Explainer: What is diphtheria?

Explainer: What is diphtheria?

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Given the global surge in diphtheria incidence, it’s important to focus on vaccination against this potentially serious bacterial infection that primarily affects the mucous membranes of the throat and nose.  

By Florica Brahma

The World Health Organization (WHO) has issued a warning regarding the outbreak of diphtheria, a potentially serious bacterial infection that primarily affects the mucous membranes of the throat and nose. Despite medical advancements, diphtheria remains a concern in certain parts of the world, emphasising the importance of understanding its causes, symptoms, and prevention strategies. 

The bacterium responsible for diphtheria, corynebacterium diphtheriae, produces a toxin that can lead to severe complications, if left untreated. The failure to receive childhood immunisation serves as a predisposing factor for this disease, which is exclusive to humans and resides in the upper respiratory tract. 

How it spreads 

Diphtheria is typically spread through respiratory droplets when an infected person coughs or sneezes. It can also spread through direct contact with objects or secretions that have been in contact with an infected person or carrier. Individuals who carry the bacterium but do not exhibit symptoms (carriers) can also spread the disease. 

Once inside the host, the bacteria typically settle in the upper respiratory tract and produce a toxin that can cause tissue damage and inflammation. This toxin can also spread through the bloodstream, affecting other organs and systems in the body. 

The symptoms of diphtheria usually appear within two to five days after exposure to the bacterium. This includes sore throat, fever, possibility of enlarged lymph nodes in the neck, bluish skin colour, extreme fatigue and weakness. In severe cases, diphtheria can lead to complications such as myocarditis (inflammation of the heart muscle), neuropathy (nerve damage), and respiratory failure.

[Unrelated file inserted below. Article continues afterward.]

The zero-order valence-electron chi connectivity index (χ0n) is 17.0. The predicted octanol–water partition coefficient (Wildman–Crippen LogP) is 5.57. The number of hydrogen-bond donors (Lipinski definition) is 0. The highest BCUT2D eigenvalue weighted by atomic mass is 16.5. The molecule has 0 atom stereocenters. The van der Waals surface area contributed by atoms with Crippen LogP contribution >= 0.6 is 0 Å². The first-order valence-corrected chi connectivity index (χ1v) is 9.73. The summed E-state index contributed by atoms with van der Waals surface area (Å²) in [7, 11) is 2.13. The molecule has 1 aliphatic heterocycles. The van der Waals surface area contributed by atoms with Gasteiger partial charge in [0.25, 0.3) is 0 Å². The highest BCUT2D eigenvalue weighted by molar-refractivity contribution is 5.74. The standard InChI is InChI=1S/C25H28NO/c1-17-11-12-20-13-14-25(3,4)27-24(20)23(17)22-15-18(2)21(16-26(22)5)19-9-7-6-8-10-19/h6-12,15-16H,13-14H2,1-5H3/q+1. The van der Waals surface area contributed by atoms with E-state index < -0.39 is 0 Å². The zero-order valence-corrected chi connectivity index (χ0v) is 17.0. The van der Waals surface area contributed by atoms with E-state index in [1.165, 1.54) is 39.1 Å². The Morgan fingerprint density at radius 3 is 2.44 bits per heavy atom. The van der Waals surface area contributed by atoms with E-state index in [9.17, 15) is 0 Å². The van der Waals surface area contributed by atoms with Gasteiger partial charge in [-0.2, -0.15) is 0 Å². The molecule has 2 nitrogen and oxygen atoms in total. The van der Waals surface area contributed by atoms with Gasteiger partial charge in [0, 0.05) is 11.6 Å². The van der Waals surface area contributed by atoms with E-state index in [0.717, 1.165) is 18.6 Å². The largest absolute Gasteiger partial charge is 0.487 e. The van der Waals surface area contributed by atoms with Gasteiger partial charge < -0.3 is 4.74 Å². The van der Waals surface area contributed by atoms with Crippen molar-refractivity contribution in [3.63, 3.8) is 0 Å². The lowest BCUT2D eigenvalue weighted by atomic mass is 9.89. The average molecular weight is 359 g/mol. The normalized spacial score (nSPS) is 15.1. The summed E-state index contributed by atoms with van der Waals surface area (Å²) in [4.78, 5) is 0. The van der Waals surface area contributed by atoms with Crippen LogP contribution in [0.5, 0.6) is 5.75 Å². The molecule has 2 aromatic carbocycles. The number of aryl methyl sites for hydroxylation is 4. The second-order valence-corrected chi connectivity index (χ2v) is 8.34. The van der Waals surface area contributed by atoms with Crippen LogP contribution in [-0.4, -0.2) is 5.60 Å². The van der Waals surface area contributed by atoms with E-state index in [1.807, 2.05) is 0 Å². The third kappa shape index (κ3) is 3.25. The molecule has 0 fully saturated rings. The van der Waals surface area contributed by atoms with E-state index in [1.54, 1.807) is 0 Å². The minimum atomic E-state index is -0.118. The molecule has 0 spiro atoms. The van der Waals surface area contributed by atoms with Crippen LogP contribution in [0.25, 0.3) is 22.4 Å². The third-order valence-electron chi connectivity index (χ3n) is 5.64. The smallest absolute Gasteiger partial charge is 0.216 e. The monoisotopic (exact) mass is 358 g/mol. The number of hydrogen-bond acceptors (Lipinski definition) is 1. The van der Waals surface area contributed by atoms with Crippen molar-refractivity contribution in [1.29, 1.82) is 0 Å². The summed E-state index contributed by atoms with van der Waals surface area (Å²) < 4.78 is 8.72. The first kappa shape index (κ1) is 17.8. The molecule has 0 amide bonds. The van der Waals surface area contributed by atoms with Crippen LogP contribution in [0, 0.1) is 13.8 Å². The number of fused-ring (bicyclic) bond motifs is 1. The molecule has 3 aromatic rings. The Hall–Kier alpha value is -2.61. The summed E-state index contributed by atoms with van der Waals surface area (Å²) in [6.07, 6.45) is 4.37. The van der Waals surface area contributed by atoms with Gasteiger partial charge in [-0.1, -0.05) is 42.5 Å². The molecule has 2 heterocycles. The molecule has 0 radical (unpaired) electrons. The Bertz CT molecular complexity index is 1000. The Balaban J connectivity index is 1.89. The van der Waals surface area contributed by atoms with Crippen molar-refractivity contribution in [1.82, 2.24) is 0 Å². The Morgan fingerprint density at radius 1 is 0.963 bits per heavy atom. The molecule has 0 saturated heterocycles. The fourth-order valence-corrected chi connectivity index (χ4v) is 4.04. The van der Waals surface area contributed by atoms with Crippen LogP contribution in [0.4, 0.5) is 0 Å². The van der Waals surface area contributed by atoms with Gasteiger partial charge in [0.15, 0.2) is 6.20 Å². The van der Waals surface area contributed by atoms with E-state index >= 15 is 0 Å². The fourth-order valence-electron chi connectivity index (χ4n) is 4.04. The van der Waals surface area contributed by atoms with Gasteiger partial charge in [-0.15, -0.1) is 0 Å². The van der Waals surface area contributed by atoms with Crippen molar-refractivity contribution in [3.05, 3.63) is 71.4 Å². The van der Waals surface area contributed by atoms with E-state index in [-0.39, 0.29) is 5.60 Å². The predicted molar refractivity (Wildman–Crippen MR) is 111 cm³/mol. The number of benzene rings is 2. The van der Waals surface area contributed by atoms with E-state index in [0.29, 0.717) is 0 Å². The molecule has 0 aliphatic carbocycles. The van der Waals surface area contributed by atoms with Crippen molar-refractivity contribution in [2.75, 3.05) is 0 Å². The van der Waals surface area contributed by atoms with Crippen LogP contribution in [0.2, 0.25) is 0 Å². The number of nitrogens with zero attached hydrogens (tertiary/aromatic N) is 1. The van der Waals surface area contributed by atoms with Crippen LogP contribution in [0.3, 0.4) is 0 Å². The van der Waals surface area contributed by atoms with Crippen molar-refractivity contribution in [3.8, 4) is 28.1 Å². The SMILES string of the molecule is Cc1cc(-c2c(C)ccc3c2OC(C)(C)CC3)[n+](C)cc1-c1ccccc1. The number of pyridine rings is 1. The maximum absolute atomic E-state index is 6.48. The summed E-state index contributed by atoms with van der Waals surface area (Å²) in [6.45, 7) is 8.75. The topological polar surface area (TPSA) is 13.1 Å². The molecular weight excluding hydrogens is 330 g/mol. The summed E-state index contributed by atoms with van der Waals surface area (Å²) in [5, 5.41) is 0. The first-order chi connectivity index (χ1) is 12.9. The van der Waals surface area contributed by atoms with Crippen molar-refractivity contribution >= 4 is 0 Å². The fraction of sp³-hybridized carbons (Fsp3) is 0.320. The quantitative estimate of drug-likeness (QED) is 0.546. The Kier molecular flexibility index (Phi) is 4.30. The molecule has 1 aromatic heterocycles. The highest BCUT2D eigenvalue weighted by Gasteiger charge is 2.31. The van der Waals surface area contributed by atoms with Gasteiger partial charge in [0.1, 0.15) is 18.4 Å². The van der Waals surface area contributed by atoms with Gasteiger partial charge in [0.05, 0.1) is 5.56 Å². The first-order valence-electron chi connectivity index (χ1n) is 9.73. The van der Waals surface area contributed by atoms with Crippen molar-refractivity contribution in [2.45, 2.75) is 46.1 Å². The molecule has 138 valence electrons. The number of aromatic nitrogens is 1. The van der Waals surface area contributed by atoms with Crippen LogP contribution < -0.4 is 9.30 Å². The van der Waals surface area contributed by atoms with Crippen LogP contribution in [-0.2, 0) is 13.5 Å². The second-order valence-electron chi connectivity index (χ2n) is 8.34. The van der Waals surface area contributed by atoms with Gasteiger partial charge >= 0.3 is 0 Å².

Vaccination works 

Vaccination is the most effective strategy against diphtheria. The diphtheria vaccine is typically administered as part of the combination vaccine known as the DTaP vaccine, which also protects against tetanus and pertussis (whooping cough). DTaP vaccine is recommended during infancy and childhood, followed by booster shots in adolescence and adulthood, based on doctor’s advice. 

In addition to vaccination, practising good hygiene can also help prevent the spread of diphtheria. This includes frequent handwashing with soap and water, covering coughs and sneezes with a tissue or elbow, and avoiding close contact with individuals who are sick.

In case you have been in close contact with someone diagnosed with diphtheria, it’s prudent to consult with a doctor immediately. The doctor may prescribe antibiotics to prevent the onset of illness.

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